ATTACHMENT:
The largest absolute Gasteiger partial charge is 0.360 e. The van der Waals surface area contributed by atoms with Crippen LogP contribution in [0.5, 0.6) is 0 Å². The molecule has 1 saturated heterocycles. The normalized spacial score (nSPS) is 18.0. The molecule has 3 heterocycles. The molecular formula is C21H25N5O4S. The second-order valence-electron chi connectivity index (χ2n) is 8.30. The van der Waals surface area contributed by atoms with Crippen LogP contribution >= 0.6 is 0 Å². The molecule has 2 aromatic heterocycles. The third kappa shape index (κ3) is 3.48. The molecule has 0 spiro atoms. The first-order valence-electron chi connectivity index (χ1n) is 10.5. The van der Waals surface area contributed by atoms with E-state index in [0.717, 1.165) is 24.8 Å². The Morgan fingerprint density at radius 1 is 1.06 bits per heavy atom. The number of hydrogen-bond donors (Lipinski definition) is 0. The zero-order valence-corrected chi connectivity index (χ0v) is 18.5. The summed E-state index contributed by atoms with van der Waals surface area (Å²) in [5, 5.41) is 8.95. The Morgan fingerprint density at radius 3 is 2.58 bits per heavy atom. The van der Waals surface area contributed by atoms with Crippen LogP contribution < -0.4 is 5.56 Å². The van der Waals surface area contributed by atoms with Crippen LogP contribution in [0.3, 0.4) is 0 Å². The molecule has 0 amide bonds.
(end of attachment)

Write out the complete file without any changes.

The largest absolute Gasteiger partial charge is 0.360 e. The van der Waals surface area contributed by atoms with Crippen LogP contribution in [0.5, 0.6) is 0 Å². The molecule has 1 saturated heterocycles. The normalized spacial score (nSPS) is 18.0. The molecule has 3 heterocycles. The molecular formula is C21H25N5O4S. The second-order valence-electron chi connectivity index (χ2n) is 8.30. The van der Waals surface area contributed by atoms with Crippen LogP contribution >= 0.6 is 0 Å². The molecule has 2 aromatic heterocycles. The third kappa shape index (κ3) is 3.48. The molecule has 0 spiro atoms. The first-order valence-electron chi connectivity index (χ1n) is 10.5. The van der Waals surface area contributed by atoms with E-state index in [0.717, 1.165) is 24.8 Å². The Morgan fingerprint density at radius 1 is 1.06 bits per heavy atom. The number of hydrogen-bond donors (Lipinski definition) is 0. The zero-order valence-corrected chi connectivity index (χ0v) is 18.5. The summed E-state index contributed by atoms with van der Waals surface area (Å²) in [5, 5.41) is 8.95. The Morgan fingerprint density at radius 3 is 2.58 bits per heavy atom. The van der Waals surface area contributed by atoms with Crippen LogP contribution < -0.4 is 5.56 Å². The van der Waals surface area contributed by atoms with Crippen LogP contribution in [0.3, 0.4) is 0 Å². The molecule has 0 amide bonds.